Wrapped in plastic

ha ha, is there another kind of trash?

Ugh, I’m scared to listen to the news or look at the internet these days, and not just for the usual reasons.

The plastic situation is depressing me too much. It is so pervasive that it’s making it hard for me to organize this rant in a thoughtful and logical way. Let’s start at the beginning.

When I was a kid, way back in the late 20th century, plastic was everywhere but not the way it is now. It has become MUCH WORSE during my lifetime. Some minor, everyday things that were not normally made of plastic in the ’80 and ’90s but now almost always are include:

  • Toothpaste tubes: these were made of some kind of soft metal. It was fun to roll them up.
  • Candy and gum wrappers: everything was wrapped in foil, waxed paper, or paper. I never found anything problematic associated with this, except the odd ginger candy that stuck to the paper. But you could eat the paper in the worst case scenario, so who cared?
  • Grocery bags: it was normal to get handle-less paper bags at the grocery store. You held them from the bottom. Sometimes they broke, but it was usually fine. Shoppers knew how to handle it, and the baggers doubled the heavy loads.
  • Soda: it came in glass bottles or aluminum cans. Our friends at the horse farm had a soda machine that dispensed glass bottles. It had a bottle opener and a hole in the side of the machine for disposing of the bottle. (This was before the bottle bill.) (I wonder why beer isn’t sold in plastic bottles these days!)
  • Water dispenser cups: these were always paper.
  • Bottled water, which was rare, was always in glass bottles.

There are a jillion more examples, but these are the ones that come to mind quickly, and this post isn’t really about lists.

But to go back even further, the plastics craze really started during WWII. Invented decades earlier, cheap, lightweight plastic was a boon to the military industrial complex. I’m interested to read this book: PLASTIC: A TOXIC LOVE STORY, which points out, among other things, the lifesaving usefulness of plastics in the medical industry. I can accept its use there, to a degree, but its pervasiveness in the rest of the world is literally destroying our planet.

Post-war America was built of/on plastics. The kitchen was a hot spot for new plastics, as were the auto industry and household packaging. Plastic is cheap, lightweight, and easy to seal. Mice can’t smell food wrapped in plastic. Plastic is easy to keep clean. Plastic is shiny and apparently attractive to the modern rube. Why not wrap every single product in the known world in plastic? It seems that is what has happened.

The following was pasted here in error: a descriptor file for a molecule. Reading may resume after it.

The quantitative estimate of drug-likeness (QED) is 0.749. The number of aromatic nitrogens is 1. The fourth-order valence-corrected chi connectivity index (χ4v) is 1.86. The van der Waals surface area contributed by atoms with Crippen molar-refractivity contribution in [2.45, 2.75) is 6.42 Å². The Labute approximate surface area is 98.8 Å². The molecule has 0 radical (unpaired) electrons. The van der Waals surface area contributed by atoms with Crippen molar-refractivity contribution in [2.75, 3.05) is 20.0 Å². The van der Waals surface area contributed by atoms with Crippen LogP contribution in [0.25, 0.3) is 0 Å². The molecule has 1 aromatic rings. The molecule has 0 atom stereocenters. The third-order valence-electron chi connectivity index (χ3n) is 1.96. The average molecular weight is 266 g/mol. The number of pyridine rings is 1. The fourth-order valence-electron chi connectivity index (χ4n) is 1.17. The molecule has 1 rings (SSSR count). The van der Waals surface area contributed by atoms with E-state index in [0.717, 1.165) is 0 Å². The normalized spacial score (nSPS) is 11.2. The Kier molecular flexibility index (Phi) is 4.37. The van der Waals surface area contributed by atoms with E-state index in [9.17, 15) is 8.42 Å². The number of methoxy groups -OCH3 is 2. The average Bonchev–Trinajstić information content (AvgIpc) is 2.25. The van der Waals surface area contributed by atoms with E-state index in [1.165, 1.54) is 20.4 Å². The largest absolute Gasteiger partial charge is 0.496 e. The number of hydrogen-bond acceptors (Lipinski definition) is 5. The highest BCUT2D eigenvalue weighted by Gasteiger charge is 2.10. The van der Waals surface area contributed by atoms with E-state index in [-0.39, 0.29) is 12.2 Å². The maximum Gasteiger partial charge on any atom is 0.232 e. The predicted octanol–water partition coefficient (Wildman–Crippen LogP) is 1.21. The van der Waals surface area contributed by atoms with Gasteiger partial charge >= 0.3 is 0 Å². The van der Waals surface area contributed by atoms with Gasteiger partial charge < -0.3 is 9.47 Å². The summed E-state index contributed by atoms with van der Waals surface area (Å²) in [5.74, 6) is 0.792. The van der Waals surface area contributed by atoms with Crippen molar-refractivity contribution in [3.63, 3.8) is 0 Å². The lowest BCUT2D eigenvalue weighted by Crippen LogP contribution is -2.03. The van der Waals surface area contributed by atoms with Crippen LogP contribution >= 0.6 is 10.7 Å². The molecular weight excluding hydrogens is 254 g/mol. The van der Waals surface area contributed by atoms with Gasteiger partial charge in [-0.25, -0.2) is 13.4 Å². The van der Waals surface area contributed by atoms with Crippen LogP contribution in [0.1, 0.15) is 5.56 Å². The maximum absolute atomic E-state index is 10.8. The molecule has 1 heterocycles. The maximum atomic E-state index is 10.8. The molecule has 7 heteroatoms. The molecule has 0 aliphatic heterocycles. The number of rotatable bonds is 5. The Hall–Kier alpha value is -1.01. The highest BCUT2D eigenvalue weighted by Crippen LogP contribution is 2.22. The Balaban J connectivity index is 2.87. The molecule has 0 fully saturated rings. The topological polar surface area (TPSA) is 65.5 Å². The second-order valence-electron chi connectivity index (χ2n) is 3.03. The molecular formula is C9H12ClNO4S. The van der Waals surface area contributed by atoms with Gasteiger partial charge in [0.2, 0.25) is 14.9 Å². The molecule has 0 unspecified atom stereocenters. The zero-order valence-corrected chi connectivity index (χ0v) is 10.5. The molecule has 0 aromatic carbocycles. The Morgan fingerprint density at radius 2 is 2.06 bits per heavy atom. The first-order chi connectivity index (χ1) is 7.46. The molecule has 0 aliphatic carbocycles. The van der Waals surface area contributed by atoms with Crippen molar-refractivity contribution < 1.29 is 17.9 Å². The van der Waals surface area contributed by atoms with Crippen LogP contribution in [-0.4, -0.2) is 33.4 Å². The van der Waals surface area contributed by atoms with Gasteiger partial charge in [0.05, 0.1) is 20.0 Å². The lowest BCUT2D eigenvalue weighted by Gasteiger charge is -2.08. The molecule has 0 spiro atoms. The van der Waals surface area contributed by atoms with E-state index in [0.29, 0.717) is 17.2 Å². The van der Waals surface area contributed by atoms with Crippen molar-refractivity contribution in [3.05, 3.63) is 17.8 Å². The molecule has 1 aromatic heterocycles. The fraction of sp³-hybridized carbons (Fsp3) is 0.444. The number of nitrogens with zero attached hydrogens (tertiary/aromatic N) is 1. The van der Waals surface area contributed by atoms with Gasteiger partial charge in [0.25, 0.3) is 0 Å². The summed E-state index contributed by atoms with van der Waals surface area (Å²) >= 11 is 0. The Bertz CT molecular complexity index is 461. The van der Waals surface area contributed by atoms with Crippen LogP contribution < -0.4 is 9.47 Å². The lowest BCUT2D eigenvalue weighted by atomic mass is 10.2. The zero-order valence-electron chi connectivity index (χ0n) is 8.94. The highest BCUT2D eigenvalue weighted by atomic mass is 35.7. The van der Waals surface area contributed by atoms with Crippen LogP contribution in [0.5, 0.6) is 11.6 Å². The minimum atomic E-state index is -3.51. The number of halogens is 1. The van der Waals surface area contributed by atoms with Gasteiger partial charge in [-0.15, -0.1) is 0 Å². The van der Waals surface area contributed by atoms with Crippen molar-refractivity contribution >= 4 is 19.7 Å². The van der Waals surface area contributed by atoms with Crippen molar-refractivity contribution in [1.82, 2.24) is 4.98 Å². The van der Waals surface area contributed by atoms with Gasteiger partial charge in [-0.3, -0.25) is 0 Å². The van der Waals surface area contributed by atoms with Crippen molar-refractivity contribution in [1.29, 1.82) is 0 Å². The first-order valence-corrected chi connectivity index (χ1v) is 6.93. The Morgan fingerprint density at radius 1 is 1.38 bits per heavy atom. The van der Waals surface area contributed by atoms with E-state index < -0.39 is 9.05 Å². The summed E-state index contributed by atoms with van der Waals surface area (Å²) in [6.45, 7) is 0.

The American Dream?

Walk into your neighborhood pharmacy. I defy you to find anything, aside from magazines and newspapers, that are not packaged in plastic. Take a deep breath. The entire store smells of plastics and petroleum-based cleaning products. It does not smell or look like anything on Planet Earth should. It is utterly unnatural.

Slava loves the local upscale grocery store. I’m not a real foodie, and I wasn’t immediately sold. I’m generally more interested in thrift when it comes to food (and, let’s face it, everything else!), and this shop doesn’t have much in that department. I was, however, getting more interested in eating organic, not least due to big agriculture’s negative effects on the environment (is there a more ironic statement you can conjure?). Eventually, when I realized the upscale shop smells like food, whereas the big chain Big Ys and Stop & Shops smell like cat litter and scented candles (again, the revolting irony!), I changed my mind. These stores don’t give off the aurora of kitchens, rather that of bathrooms and litter boxes. Is this where we should buy our food??

Now and then I take note of what our trash is made of. I have to drive it to the transfer station, so I have time to reflect on it weekly. We don’t produce an awful lot of trash, and most of our disposables are recycle-able. I clean these and take them to the transfer station, toss them in the correct bin, and hope for the best. The actual trash is 90% plastic, and it’s all packaging, mostly food packaging.

We don’t use plastic bags at the store, but that doesn’t mean we don’t end up returning from the shop with disposable plastic. We like “fresh” pasta. It comes in plastic. I buy local milk in a returnable glass bottle, even though it’s not organic milk. We can’t be perfect, apparently. Yogurt almost always comes in plastic, although we have a local possibility in glass. Now that I’m a farm lady, I plan to start making my own, but haven’t yet.

An Egyptian statue, wrapped in plastic, gazes out over the Nile at Luxor

PLASTIC BAGS Our town has banned plastic bags, and I’m always surprised when other towns find it to be a controversial proposal. It’s not difficult to bring canvas bags to the shop. When I forget mine, the shop provides a cardboard box. They have a million boxes, since everything is shipped to them in a box. No biggie, as we used to say. I never wish for a plastic bag. I never see old or disabled people shaking their fists and wishing for plastic bags. We can deal with this.

My Life as a Bag: